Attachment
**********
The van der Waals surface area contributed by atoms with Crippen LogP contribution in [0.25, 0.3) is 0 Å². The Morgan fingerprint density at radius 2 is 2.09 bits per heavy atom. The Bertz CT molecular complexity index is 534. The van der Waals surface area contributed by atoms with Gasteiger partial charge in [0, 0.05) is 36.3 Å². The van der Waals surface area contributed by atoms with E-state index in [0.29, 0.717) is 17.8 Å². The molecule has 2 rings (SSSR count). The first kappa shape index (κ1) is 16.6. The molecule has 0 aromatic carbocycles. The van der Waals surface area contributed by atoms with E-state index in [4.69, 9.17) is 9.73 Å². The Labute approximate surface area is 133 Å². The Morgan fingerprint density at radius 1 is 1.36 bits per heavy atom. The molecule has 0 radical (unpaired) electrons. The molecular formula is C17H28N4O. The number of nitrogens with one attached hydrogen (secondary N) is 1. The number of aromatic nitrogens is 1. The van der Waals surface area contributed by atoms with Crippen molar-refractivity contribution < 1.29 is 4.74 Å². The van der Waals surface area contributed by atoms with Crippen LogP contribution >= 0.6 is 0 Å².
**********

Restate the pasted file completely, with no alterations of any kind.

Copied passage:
The van der Waals surface area contributed by atoms with Crippen LogP contribution in [0.25, 0.3) is 0 Å². The Morgan fingerprint density at radius 2 is 2.09 bits per heavy atom. The Bertz CT molecular complexity index is 534. The van der Waals surface area contributed by atoms with Gasteiger partial charge in [0, 0.05) is 36.3 Å². The van der Waals surface area contributed by atoms with E-state index in [0.29, 0.717) is 17.8 Å². The molecule has 2 rings (SSSR count). The first kappa shape index (κ1) is 16.6. The molecule has 0 aromatic carbocycles. The van der Waals surface area contributed by atoms with E-state index in [4.69, 9.17) is 9.73 Å². The Labute approximate surface area is 133 Å². The Morgan fingerprint density at radius 1 is 1.36 bits per heavy atom. The molecule has 0 radical (unpaired) electrons. The molecular formula is C17H28N4O. The number of nitrogens with one attached hydrogen (secondary N) is 1. The number of aromatic nitrogens is 1. The van der Waals surface area contributed by atoms with Crippen molar-refractivity contribution < 1.29 is 4.74 Å². The van der Waals surface area contributed by atoms with Crippen LogP contribution >= 0.6 is 0 Å².